On Saturday morning I was lucky enough to spend a couple of hours in the Oxford University Herbaria, with its curator Dr Stephen Harris. The first time I saw herbarium sheets was at the Millennium Seed Bank, where they are called vouchers as they ‘vouch’ for the identity of plants. They are, in essence, plant ID cards.
A herbarium is a collection of these sheets, whether they were bound into a book by one dedicated individual, or have been amassed into huge collections. The Oxford Herbaria are the Druce-Fielding herbarium which belonged to the former department of botany, and the Daubeny herbarium from the former department of forestry. Today they contain around a million specimens; to put that into context, the largest herbaria contain around 12 million specimens (e.g. Kew and Paris).
The earliest collected plant specimens here date back to around 1606. The oldest herbarium in the world is in Kessel, which only holds 10,000 specimens. The oldest specimens are in Italy, and date back to the 1580s.
The earliest herbarium in the UK is here, with specimens gathered in Northern Italy by a Capuchin monk, Gregorio Reggio. It is very well-preserved, and is currently on loan to the Treasures of the Bodleian exhibition until 23rd December 2011. If you’re doing your Christmas shopping in Oxford then try to drop in – the exhibition is free and contains other publications of botanical interest.
I have photos of some of the specimens that Dr Harris had on display for us, all of which have interesting stories attached, so I am going to blog about them this week.
This is a page from the herbarium of Jacob Bobart the Elder, the first head gardener of the Oxford Botanic Gardens (known then as the Oxford Physic Garden). As paper was expensive, multiple specimens are mounted on one sheet. The specimens are bound into a book, organized in alphabetical order of their polynomial name. This was before the acceptance of the binomial naming standard, and polynomial names were essentially a complete description of the plant’s characteristics in Latin. They could get quite long.
The modern preference is for herbaria to consist of loose sheets, with only one specimen per sheet. Jacob Bobart the Younger (the son of JB the Elder) annotated his father’s work and also made his own, which is dated around 1670 (herbaria are generally collected over time).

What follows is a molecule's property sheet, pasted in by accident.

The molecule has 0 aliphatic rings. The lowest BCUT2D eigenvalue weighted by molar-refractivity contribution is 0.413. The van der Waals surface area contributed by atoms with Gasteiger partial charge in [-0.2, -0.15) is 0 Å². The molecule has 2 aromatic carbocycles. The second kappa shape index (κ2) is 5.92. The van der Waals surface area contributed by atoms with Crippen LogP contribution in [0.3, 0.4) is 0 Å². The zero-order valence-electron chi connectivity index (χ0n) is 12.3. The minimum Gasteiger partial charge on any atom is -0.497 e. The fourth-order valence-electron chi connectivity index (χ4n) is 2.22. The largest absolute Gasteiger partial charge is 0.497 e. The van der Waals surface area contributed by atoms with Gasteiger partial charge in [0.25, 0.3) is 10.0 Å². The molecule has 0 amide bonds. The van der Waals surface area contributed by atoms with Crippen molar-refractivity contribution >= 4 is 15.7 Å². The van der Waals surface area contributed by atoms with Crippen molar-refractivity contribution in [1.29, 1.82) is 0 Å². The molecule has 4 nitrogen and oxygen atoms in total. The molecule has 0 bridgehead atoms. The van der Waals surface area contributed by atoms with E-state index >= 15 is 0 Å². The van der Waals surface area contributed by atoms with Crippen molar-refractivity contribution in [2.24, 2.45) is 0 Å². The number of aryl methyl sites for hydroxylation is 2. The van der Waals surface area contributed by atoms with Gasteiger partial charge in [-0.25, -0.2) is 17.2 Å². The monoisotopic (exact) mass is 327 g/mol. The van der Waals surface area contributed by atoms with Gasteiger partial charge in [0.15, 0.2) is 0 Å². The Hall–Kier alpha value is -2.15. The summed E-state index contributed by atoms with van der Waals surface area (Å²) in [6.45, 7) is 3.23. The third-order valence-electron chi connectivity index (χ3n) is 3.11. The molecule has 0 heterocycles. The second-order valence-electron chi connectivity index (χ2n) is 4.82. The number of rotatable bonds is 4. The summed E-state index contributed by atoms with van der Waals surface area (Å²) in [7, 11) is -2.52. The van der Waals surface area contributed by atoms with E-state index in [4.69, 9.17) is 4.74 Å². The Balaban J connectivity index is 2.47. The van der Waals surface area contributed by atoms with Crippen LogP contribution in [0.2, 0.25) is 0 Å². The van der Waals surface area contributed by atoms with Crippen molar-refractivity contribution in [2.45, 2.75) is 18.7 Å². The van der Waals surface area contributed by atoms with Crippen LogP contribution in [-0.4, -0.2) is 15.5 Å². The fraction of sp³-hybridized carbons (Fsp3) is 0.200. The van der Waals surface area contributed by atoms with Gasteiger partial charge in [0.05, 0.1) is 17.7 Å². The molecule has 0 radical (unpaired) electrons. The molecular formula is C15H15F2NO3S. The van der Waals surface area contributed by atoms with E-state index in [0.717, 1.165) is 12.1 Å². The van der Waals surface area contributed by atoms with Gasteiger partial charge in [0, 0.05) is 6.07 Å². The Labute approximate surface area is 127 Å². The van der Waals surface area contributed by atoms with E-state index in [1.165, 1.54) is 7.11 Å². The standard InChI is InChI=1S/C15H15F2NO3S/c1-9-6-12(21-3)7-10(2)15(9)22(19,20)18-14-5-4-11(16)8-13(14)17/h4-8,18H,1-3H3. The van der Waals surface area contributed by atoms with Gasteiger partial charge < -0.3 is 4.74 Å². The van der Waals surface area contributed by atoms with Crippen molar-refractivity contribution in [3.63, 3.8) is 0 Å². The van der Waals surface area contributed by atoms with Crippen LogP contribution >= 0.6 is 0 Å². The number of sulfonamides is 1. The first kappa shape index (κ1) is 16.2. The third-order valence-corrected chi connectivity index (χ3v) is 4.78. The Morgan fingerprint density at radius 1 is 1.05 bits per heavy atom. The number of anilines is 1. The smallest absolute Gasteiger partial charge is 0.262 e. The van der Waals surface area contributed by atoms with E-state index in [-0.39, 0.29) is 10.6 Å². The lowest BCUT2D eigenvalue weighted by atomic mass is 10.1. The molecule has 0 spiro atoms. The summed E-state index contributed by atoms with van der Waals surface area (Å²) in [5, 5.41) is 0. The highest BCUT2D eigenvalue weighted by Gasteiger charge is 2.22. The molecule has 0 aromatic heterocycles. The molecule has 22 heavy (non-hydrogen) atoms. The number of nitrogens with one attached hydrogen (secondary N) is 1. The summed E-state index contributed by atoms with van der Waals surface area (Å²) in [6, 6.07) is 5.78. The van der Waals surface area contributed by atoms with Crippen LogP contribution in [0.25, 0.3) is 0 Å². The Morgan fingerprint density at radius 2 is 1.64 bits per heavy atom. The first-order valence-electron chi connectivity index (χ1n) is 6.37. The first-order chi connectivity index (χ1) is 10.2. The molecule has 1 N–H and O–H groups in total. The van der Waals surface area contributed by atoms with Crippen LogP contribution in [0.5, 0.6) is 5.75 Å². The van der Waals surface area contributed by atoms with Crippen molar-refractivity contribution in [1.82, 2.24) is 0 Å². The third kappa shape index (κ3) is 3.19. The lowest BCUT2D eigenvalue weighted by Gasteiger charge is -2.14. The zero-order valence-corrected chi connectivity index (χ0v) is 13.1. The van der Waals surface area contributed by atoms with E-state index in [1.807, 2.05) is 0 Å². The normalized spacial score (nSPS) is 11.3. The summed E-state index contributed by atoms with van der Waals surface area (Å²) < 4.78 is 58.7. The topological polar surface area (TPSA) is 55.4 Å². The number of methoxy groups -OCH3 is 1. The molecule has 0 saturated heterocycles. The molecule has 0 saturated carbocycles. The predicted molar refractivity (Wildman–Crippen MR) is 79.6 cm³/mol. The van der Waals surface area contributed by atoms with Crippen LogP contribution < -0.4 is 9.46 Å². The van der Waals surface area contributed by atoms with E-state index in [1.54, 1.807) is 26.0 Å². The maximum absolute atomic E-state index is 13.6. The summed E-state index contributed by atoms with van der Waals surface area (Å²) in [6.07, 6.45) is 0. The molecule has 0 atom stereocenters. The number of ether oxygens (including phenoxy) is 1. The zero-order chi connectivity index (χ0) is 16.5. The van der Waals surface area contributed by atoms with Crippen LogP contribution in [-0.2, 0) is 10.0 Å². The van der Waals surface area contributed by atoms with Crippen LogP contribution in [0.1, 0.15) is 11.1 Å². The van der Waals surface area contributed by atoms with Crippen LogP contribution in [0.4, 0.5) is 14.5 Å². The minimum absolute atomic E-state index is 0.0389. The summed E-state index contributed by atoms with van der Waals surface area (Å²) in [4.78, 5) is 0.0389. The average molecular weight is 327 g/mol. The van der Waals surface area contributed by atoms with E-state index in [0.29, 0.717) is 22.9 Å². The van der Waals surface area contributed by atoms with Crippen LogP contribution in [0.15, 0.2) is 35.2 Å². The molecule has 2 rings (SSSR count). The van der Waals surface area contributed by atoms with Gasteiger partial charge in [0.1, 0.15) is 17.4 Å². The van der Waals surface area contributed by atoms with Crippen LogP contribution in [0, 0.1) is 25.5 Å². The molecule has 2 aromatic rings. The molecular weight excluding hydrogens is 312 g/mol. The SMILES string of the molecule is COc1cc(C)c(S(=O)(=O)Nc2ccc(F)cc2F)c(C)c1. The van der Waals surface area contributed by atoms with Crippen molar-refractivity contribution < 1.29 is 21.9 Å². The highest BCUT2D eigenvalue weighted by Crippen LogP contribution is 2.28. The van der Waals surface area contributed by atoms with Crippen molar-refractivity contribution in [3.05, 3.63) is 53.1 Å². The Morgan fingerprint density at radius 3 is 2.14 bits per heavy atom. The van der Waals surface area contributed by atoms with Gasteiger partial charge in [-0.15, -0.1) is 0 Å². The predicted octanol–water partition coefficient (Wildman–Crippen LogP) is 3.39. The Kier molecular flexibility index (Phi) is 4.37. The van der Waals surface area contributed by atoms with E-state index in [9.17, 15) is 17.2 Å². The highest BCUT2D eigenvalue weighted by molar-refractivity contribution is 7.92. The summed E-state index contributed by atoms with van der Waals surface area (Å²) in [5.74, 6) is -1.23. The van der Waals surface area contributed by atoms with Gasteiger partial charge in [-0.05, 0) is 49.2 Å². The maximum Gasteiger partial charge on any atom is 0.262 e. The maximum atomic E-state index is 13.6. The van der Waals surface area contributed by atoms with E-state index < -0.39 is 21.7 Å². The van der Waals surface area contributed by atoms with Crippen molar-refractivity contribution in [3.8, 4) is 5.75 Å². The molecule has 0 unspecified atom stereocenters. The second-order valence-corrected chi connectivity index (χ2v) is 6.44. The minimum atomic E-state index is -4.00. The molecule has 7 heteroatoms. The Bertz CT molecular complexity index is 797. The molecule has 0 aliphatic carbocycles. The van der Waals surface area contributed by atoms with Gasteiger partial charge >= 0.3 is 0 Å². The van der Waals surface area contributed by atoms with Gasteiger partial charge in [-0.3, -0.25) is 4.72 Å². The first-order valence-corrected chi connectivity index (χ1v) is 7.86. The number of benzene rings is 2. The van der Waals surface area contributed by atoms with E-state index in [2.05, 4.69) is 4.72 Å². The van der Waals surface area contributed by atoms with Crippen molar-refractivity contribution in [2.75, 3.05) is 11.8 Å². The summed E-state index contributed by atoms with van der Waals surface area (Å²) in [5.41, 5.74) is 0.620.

These two sheets, of the ‘Indian fig’ and of maize, illustrate a problem that persisted for around 200 years. As plants were transported to the various colonies, their origins became unclear. These plants were through to come from Asia, rather than their native America. Part of this may be due to sloppy record keeping, but it’s also probable that the information was considered too commercially sensitive to share.
The Indian fig specimen is one of my favourites, as it was preserved with its spines intact!
This specimen has been laid out in the Dutch 17th century style – they liked to cover the cut ends of the plants with an urn, and the ‘tombstone’ label is also distinctive.
This one is a Victorian favourite – the water lily. Note that only a section of the huge leaf has been preserved! Apparently it’s successful cultivation proved elusive in Britain, until the head gardener at Chatsworth discovered that a constant water temperature is the key.
And this specimen was collected by Linnaeus himself, in his native Lapland. This species has been found in the UK, on one mountain in Scotland, where it is believed to be a glacial relic. Linnaeus didn’t really invent the binomial naming system we still use today, but he championed it and led to its widespread acceptance.
There’s plenty to see, so stop by tomorrow for another batch of specimens from the herbarium :)